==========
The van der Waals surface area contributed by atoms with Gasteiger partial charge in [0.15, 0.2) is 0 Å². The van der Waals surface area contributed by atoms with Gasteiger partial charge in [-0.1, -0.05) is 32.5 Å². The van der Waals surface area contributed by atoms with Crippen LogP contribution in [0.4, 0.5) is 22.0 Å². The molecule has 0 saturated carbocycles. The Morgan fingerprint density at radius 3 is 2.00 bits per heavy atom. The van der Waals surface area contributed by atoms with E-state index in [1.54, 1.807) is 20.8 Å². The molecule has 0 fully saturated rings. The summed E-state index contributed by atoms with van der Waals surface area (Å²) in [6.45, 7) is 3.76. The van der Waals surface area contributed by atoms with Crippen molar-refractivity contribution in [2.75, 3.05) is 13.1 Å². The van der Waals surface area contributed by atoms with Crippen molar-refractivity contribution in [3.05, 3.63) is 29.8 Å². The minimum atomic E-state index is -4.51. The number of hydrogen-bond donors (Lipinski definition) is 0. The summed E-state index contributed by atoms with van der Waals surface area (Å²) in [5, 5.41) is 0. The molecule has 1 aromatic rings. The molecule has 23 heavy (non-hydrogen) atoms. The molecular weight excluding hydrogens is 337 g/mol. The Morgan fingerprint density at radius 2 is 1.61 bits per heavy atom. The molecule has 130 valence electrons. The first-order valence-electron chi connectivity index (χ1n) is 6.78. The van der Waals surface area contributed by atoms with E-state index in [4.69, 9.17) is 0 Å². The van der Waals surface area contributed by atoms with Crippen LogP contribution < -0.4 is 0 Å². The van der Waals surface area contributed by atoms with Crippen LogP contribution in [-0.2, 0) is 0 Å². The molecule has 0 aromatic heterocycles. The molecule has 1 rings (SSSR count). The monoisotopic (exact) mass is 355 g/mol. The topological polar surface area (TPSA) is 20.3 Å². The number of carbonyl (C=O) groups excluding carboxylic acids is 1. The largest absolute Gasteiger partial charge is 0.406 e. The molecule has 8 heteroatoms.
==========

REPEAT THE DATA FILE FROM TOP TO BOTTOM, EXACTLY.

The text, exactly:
The van der Waals surface area contributed by atoms with Gasteiger partial charge in [0.15, 0.2) is 0 Å². The van der Waals surface area contributed by atoms with Gasteiger partial charge in [-0.1, -0.05) is 32.5 Å². The van der Waals surface area contributed by atoms with Crippen LogP contribution in [0.4, 0.5) is 22.0 Å². The molecule has 0 saturated carbocycles. The Morgan fingerprint density at radius 3 is 2.00 bits per heavy atom. The van der Waals surface area contributed by atoms with E-state index in [1.54, 1.807) is 20.8 Å². The molecule has 0 fully saturated rings. The summed E-state index contributed by atoms with van der Waals surface area (Å²) in [6.45, 7) is 3.76. The van der Waals surface area contributed by atoms with Crippen molar-refractivity contribution in [2.75, 3.05) is 13.1 Å². The van der Waals surface area contributed by atoms with Crippen molar-refractivity contribution in [3.05, 3.63) is 29.8 Å². The minimum atomic E-state index is -4.51. The number of hydrogen-bond donors (Lipinski definition) is 0. The summed E-state index contributed by atoms with van der Waals surface area (Å²) in [5, 5.41) is 0. The molecule has 1 aromatic rings. The molecule has 23 heavy (non-hydrogen) atoms. The molecular weight excluding hydrogens is 337 g/mol. The Morgan fingerprint density at radius 2 is 1.61 bits per heavy atom. The molecule has 130 valence electrons. The first-order valence-electron chi connectivity index (χ1n) is 6.78. The van der Waals surface area contributed by atoms with E-state index in [4.69, 9.17) is 0 Å². The van der Waals surface area contributed by atoms with Crippen LogP contribution < -0.4 is 0 Å². The van der Waals surface area contributed by atoms with Crippen LogP contribution in [-0.2, 0) is 0 Å². The molecule has 0 aromatic heterocycles. The molecule has 1 rings (SSSR count). The monoisotopic (exact) mass is 355 g/mol. The topological polar surface area (TPSA) is 20.3 Å². The number of carbonyl (C=O) groups excluding carboxylic acids is 1. The largest absolute Gasteiger partial charge is 0.406 e. The molecule has 8 heteroatoms.